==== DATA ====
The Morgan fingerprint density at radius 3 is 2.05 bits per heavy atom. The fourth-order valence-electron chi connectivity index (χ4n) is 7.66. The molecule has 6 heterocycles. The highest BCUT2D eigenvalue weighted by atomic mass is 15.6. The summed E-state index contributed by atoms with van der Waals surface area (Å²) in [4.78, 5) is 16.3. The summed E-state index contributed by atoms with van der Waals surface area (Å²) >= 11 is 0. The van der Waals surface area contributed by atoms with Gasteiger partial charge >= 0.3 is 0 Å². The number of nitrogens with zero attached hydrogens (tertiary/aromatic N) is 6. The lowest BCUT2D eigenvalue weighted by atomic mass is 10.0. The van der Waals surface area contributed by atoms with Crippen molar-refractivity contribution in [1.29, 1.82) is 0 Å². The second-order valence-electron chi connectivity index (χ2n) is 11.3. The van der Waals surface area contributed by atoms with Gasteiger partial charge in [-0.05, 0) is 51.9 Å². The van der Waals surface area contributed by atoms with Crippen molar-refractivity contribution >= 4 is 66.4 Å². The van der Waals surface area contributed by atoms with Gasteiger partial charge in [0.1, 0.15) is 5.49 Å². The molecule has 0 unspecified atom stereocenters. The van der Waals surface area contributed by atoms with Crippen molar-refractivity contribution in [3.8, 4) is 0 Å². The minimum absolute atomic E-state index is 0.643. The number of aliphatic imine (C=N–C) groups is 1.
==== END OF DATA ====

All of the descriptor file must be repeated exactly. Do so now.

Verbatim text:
The Morgan fingerprint density at radius 3 is 2.05 bits per heavy atom. The fourth-order valence-electron chi connectivity index (χ4n) is 7.66. The molecule has 6 heterocycles. The highest BCUT2D eigenvalue weighted by atomic mass is 15.6. The summed E-state index contributed by atoms with van der Waals surface area (Å²) in [4.78, 5) is 16.3. The summed E-state index contributed by atoms with van der Waals surface area (Å²) >= 11 is 0. The van der Waals surface area contributed by atoms with Gasteiger partial charge >= 0.3 is 0 Å². The number of nitrogens with zero attached hydrogens (tertiary/aromatic N) is 6. The lowest BCUT2D eigenvalue weighted by atomic mass is 10.0. The van der Waals surface area contributed by atoms with Crippen molar-refractivity contribution in [1.29, 1.82) is 0 Å². The second-order valence-electron chi connectivity index (χ2n) is 11.3. The van der Waals surface area contributed by atoms with Gasteiger partial charge in [-0.05, 0) is 51.9 Å². The van der Waals surface area contributed by atoms with Crippen molar-refractivity contribution >= 4 is 66.4 Å². The van der Waals surface area contributed by atoms with Gasteiger partial charge in [0.1, 0.15) is 5.49 Å². The molecule has 0 unspecified atom stereocenters. The van der Waals surface area contributed by atoms with Crippen molar-refractivity contribution in [3.8, 4) is 0 Å². The minimum absolute atomic E-state index is 0.643. The number of aliphatic imine (C=N–C) groups is 1.